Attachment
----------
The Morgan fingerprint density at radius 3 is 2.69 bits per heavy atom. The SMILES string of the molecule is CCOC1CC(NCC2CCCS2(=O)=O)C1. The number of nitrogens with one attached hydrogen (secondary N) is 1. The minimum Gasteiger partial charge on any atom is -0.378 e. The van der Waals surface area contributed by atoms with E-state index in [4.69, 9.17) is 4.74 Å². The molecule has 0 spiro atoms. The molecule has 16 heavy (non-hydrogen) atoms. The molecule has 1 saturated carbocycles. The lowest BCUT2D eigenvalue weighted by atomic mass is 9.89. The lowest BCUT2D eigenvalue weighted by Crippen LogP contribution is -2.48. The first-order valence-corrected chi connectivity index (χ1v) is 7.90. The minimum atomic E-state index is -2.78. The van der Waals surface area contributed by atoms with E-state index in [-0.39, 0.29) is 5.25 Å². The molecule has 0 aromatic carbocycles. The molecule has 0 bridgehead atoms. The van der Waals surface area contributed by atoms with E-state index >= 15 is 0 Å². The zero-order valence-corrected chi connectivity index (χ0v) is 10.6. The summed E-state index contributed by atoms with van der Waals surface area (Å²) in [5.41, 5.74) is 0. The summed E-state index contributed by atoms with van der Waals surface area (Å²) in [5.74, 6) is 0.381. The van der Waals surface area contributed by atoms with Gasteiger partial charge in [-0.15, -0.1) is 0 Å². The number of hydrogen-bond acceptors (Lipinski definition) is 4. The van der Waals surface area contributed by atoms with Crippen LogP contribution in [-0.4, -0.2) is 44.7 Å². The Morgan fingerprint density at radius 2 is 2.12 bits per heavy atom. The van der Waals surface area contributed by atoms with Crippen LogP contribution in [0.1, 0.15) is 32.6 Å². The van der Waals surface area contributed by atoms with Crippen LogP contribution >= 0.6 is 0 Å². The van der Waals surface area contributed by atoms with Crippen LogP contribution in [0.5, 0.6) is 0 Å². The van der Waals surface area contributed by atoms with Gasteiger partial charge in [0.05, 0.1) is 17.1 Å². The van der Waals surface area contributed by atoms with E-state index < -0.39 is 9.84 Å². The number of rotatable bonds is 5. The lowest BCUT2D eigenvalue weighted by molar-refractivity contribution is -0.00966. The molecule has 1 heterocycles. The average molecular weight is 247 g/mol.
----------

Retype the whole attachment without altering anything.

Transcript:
The Morgan fingerprint density at radius 3 is 2.69 bits per heavy atom. The SMILES string of the molecule is CCOC1CC(NCC2CCCS2(=O)=O)C1. The number of nitrogens with one attached hydrogen (secondary N) is 1. The minimum Gasteiger partial charge on any atom is -0.378 e. The van der Waals surface area contributed by atoms with E-state index in [4.69, 9.17) is 4.74 Å². The molecule has 0 spiro atoms. The molecule has 16 heavy (non-hydrogen) atoms. The molecule has 1 saturated carbocycles. The lowest BCUT2D eigenvalue weighted by atomic mass is 9.89. The lowest BCUT2D eigenvalue weighted by Crippen LogP contribution is -2.48. The first-order valence-corrected chi connectivity index (χ1v) is 7.90. The minimum atomic E-state index is -2.78. The van der Waals surface area contributed by atoms with E-state index in [-0.39, 0.29) is 5.25 Å². The molecule has 0 aromatic carbocycles. The molecule has 0 bridgehead atoms. The van der Waals surface area contributed by atoms with E-state index >= 15 is 0 Å². The zero-order valence-corrected chi connectivity index (χ0v) is 10.6. The summed E-state index contributed by atoms with van der Waals surface area (Å²) in [5.41, 5.74) is 0. The summed E-state index contributed by atoms with van der Waals surface area (Å²) in [5.74, 6) is 0.381. The van der Waals surface area contributed by atoms with Gasteiger partial charge in [-0.15, -0.1) is 0 Å². The number of hydrogen-bond acceptors (Lipinski definition) is 4. The van der Waals surface area contributed by atoms with Crippen LogP contribution in [-0.4, -0.2) is 44.7 Å². The Morgan fingerprint density at radius 2 is 2.12 bits per heavy atom. The van der Waals surface area contributed by atoms with Crippen LogP contribution in [0.1, 0.15) is 32.6 Å². The van der Waals surface area contributed by atoms with Crippen LogP contribution >= 0.6 is 0 Å². The van der Waals surface area contributed by atoms with Crippen LogP contribution in [0.5, 0.6) is 0 Å². The van der Waals surface area contributed by atoms with Gasteiger partial charge in [0.05, 0.1) is 17.1 Å². The van der Waals surface area contributed by atoms with E-state index < -0.39 is 9.84 Å². The number of rotatable bonds is 5. The lowest BCUT2D eigenvalue weighted by molar-refractivity contribution is -0.00966. The molecule has 1 heterocycles. The average molecular weight is 247 g/mol.